Children in wartime
The children of Queensland were directly and indirectly affected by the war years. Unlike the young in the United Kingdom and other locations across the globe, there was no immediate threat of injury or death from enemy action, but their everyday lives were changed. Coastal schools were moved or buildings requisitioned and alternative sites were required. Many children had parents in the services and many others had fathers and mothers overseas, adding a constant fear of when or if they would see them again. They were subjected to air raid drills and learnt to do without many of the peace time benefits of life in Australia through rationing. The war added an element of adventure.
With the war commencing in Europe, changes for children's routines occurred slowly. From June 1941 civil defence duties were extended and brought under the control of the new Department of Home Security. Civilian volunteers were instructed in how to combat the effects of gas attacks and what precautions to take against high explosive and incendiary bombs. Since the declaration of war, the Queensland Premier’s Department–coordinating civil defence works in the state–had begun implementing home security policies.
Construction of public air raid shelters was planned throughout the main population centres considered vulnerable to air attack. The Queensland Government undertook to build shelters on behalf of the local authorities and legislation was passed enabling local councils to obtain loans from the government for the purpose of air raid shelter construction. After Japan’s attack at Pearl Harbor a partial black out–known as a ‘brown out’–was enforced in all towns from Mackay north and up to 160 kilometres inland. Radio stations had to cease broadcasting at night to deprive enemy aircraft of direction-finding opportunities. Black-out restrictions were gradually relaxed after 1943 and removed altogether in late 1944.
Air raid drills
With the arrival of the real war on Australia’s doorstep in February 1942, children in Queensland found their lives at home, school and play, rapidly changing. Suddenly they were subjected to many new rules and restrictions. The entry of Japan into the war had a dramatic impact on education services. Although the Education Department did not call for the mass evacuation of children from schools in vulnerable areas–as this would have imposed an enormous strain on resources–the excavation of slit trenches was made a condition of the operation of schools throughout coastal Queensland and school hours were staggered.
Air raid drills became a normal part of school routine, especially during the first half of 1942. There was a view that academic performance was of less concern than adequate protective precautions. Some students carried a shoulder bag containing a range of items for use in the event of an air raid. These included cotton wool for ear plugs, some bandages, sticking plaster, water bottles and disinfectant. However, other students came equipped with only wooden clothes pegs to bite on in the event of a bomb blast.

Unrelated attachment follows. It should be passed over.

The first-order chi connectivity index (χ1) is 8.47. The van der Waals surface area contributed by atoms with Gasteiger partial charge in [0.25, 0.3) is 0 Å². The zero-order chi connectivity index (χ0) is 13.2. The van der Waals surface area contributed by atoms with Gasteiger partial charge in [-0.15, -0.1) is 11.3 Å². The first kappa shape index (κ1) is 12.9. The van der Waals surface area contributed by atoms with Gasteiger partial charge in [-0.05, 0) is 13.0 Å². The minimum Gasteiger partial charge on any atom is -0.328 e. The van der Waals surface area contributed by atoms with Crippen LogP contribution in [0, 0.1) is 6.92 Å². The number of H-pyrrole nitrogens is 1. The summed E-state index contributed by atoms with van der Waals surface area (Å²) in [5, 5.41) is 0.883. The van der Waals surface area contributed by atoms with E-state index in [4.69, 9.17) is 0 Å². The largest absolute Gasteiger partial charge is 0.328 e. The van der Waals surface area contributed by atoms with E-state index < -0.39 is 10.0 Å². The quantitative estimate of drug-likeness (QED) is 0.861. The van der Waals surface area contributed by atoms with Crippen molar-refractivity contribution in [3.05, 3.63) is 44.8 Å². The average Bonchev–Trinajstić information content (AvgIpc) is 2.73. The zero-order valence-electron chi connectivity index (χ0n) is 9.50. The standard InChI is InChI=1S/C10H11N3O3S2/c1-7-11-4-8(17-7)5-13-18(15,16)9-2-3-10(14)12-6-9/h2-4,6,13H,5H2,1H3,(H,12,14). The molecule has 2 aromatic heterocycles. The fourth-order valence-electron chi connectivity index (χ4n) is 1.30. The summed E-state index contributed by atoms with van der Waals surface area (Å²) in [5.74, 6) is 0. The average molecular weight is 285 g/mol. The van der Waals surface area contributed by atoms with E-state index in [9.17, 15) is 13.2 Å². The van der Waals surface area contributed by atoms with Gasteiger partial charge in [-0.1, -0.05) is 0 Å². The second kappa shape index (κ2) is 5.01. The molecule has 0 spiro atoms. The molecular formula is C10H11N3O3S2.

A new adventure
Life in a world at war was worrying and uncertain for the parents of many Queensland children as families were split and fathers departed for the war zone. Although the children of Brisbane and the other major coastal centres also felt the fear and uncertainty, for them it could also be an experience full of excitement and adventure.
The overwhelming presence of service personnel made Brisbane a city at war. Uniforms were everywhere and residents lived their daily lives among them and the tangible evidence of ‘Fortress Brisbane’. By day the Brisbane River was busy with merchant shipping and small naval craft. At night children who lived close to the river could watch Australian warships and US submarines returning or departing on patrol. Aircraft identification was another favourite pastime and with a network of airfields in and around the city, most children could identify Beauforts, Wirraways, Tiger Moths, Kittyhawks, and Flying Fortresses which were common sights in the Brisbane skies.
Queensland schools at war
On the Japanese assault in the Pacific in December 1941 the Queensland Government closed all coastal schools from Thursday Island to Coolangatta until the end of summer holidays. When the school year commenced again in March 1942, schools within range of the coast were only allowed to reopen if slit trenches were dug in school yards as air raid shelters before the children returned to school. All teachers were taught first-aid techniques and children up to grade six, only attended school for morning classes. Infant classes remained closed until the end of 1942.
As schools were commandeered for military use, thousands of students from many state, private and church-run schools in Brisbane and the other major coastal centres were moved to scattered temporary classrooms and dormitories within their local area, or in inland towns such as Stanthorpe, Warwick, Dalby, Gayndah, Roma, Barcaldine, Ravenswood, Charters Towers, Richmond and Cloncurry. Some Brisbane schools were ordered to close because of their location near strategic targets such as airfields, military camps and fuel storage installations. Meanwhile, a shortage of teachers developed as many were called-up or enlisted for military service. This placed an increased work load on older teachers who had to teach larger classes.
The burden of providing facilities and other resources to the Allied military forces was by and large evenly shared by both state and private schools. However, given the disruptive conditions under which schools operated for much of the war, such as staggered teaching hours, military occupation of buildings and grounds, shortage of teachers and teaching resources–it is obvious that the level and quality of educational services suffered seriously.